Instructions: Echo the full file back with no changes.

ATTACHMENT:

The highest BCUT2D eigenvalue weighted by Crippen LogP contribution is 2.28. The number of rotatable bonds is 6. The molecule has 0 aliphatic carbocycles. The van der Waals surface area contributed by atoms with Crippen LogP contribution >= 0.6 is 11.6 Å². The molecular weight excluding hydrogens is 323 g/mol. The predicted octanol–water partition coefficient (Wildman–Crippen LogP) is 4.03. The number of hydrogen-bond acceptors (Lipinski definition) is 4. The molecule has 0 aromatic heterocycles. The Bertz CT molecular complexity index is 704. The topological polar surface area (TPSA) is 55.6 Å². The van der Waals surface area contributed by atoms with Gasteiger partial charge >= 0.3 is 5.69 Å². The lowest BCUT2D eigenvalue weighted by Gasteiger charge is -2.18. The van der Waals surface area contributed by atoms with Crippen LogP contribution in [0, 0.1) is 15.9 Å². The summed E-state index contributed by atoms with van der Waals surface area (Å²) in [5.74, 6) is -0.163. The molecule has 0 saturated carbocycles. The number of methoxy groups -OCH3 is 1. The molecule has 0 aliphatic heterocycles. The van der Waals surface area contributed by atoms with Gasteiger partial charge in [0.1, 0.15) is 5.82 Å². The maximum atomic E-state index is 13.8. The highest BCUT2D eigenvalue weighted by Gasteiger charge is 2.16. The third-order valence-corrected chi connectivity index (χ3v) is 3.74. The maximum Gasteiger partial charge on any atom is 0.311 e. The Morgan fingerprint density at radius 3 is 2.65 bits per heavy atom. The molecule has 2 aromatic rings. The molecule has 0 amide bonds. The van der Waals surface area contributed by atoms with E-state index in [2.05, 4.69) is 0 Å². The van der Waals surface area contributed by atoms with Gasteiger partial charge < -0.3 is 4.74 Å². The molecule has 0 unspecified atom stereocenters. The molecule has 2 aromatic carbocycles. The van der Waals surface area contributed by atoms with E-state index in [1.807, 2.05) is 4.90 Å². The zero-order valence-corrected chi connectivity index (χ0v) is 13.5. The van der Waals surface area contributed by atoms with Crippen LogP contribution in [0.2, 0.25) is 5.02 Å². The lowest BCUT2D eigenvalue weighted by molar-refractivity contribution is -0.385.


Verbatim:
The highest BCUT2D eigenvalue weighted by Crippen LogP contribution is 2.28. The number of rotatable bonds is 6. The molecule has 0 aliphatic carbocycles. The van der Waals surface area contributed by atoms with Crippen LogP contribution >= 0.6 is 11.6 Å². The molecular weight excluding hydrogens is 323 g/mol. The predicted octanol–water partition coefficient (Wildman–Crippen LogP) is 4.03. The number of hydrogen-bond acceptors (Lipinski definition) is 4. The molecule has 0 aromatic heterocycles. The Bertz CT molecular complexity index is 704. The topological polar surface area (TPSA) is 55.6 Å². The van der Waals surface area contributed by atoms with Gasteiger partial charge >= 0.3 is 5.69 Å². The lowest BCUT2D eigenvalue weighted by Gasteiger charge is -2.18. The van der Waals surface area contributed by atoms with Crippen LogP contribution in [0, 0.1) is 15.9 Å². The summed E-state index contributed by atoms with van der Waals surface area (Å²) in [5.74, 6) is -0.163. The molecule has 0 saturated carbocycles. The number of methoxy groups -OCH3 is 1. The molecule has 0 aliphatic heterocycles. The van der Waals surface area contributed by atoms with Gasteiger partial charge in [0.1, 0.15) is 5.82 Å². The maximum atomic E-state index is 13.8. The highest BCUT2D eigenvalue weighted by Gasteiger charge is 2.16. The third-order valence-corrected chi connectivity index (χ3v) is 3.74. The maximum Gasteiger partial charge on any atom is 0.311 e. The Morgan fingerprint density at radius 3 is 2.65 bits per heavy atom. The molecule has 2 aromatic rings. The molecule has 0 amide bonds. The van der Waals surface area contributed by atoms with E-state index in [2.05, 4.69) is 0 Å². The van der Waals surface area contributed by atoms with Gasteiger partial charge < -0.3 is 4.74 Å². The molecule has 0 unspecified atom stereocenters. The molecule has 2 aromatic carbocycles. The van der Waals surface area contributed by atoms with E-state index in [1.807, 2.05) is 4.90 Å². The zero-order valence-corrected chi connectivity index (χ0v) is 13.5. The van der Waals surface area contributed by atoms with Crippen LogP contribution in [0.2, 0.25) is 5.02 Å². The lowest BCUT2D eigenvalue weighted by molar-refractivity contribution is -0.385.